Alabama democrats start ‘Free Weed’ site for marijuana legalization

(Photo by Artur Widak/NurPhoto via Getty Images)

MONTGOMERY, Ala. (AP) – The Alabama Democratic Party has launched a “Free Weed” website to support its effort to legalize the recreational use of marijuana in the state.

The site,, argues that prosecutions for small amounts of cannabis are a waste of criminal justice resources and have disproportionately affected communities of color. The party argued legalizing marijuana could also bring economic benefits to the state.

“Alabama’s Republican politicians seem hellbent on wasting money criminalizing ordinary people, ruining lives in the process,” state Rep. Chris England, chairman of the Alabama Democratic Party, said in a statement.

He added that, “criminalizing cannabis doesn’t make us safer.”

The site is a mix of policy advocacy and promotion for the state Democratic Party and its candidates this year. It includes statistics about marijuana prosecutions as well as links to donate to the state party, register to vote and to volunteer to help candidates. It also has “Free Weed” t-shirts and other merchandise for sale.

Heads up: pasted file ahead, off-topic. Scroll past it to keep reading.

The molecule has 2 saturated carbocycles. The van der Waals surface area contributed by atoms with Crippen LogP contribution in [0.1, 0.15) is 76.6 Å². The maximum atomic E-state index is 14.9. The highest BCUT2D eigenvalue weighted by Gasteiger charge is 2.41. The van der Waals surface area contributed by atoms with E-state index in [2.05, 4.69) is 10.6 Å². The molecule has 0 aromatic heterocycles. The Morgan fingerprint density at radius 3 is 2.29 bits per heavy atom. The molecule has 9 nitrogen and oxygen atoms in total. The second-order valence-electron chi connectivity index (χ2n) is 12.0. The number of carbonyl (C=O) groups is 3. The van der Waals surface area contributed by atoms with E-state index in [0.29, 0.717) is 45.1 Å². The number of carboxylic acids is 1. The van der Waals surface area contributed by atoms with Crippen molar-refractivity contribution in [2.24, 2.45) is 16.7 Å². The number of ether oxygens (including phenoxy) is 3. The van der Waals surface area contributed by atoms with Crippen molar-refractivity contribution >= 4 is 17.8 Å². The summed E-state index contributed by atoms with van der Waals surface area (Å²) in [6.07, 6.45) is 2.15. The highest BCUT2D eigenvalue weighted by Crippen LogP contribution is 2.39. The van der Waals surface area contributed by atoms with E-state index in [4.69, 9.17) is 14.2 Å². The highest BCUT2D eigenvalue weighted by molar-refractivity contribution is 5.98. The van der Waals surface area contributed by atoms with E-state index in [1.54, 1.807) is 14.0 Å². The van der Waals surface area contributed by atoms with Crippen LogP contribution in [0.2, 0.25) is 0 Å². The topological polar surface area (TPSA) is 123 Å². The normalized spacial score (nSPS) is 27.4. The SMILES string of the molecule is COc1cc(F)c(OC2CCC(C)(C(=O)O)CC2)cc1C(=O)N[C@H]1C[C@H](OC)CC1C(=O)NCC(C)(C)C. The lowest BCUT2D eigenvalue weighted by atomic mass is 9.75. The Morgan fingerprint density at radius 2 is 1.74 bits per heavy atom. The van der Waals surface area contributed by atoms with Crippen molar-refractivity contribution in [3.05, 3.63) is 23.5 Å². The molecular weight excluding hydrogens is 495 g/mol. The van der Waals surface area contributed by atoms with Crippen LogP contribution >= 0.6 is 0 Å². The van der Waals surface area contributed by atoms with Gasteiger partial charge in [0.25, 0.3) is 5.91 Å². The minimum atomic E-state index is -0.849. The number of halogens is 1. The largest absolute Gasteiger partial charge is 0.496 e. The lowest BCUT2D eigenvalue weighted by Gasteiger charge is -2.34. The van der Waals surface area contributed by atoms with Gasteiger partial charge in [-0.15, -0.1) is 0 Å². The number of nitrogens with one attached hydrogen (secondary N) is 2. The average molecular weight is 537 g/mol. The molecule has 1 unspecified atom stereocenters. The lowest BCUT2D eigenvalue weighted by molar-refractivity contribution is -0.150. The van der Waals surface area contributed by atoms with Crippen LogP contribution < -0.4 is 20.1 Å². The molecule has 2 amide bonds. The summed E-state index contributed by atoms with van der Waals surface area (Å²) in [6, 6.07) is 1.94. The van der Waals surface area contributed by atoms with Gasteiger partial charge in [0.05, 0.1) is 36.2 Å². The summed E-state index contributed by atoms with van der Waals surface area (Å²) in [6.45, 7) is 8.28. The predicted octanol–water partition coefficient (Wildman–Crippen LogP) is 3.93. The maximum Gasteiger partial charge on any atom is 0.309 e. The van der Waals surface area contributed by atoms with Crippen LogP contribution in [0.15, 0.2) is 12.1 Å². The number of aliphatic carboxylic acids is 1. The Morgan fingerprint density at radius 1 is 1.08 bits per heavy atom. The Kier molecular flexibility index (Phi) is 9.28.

Alabama Republican Party Chairman John Wahl called the site “a stunt.”

“The Alabama Republican Party supports traditional family values. It’s important to us that our society and our families stay safe, strong, and healthy. The recreational use of marijuana does not encourage these principles,” Wahl said in a statement.

Eighteen states have legalized the recreational use of small amounts of marijuana for adults, according to the National Conference of State Legislatures, although none of those are in the Deep South. Twenty-seven states have decriminalized possession of small amounts of marijuana, meaning violations are generally a civil or local infraction instead of a crime.

The Alabama Democratic Party announced the site on April 20, also known as 4/20, a date that’s become associated with celebrating marijuana.

The Republican-dominated Alabama legislature has approved a medical marijuana program but rejected efforts to decriminalize the possession of small amounts of marijuana.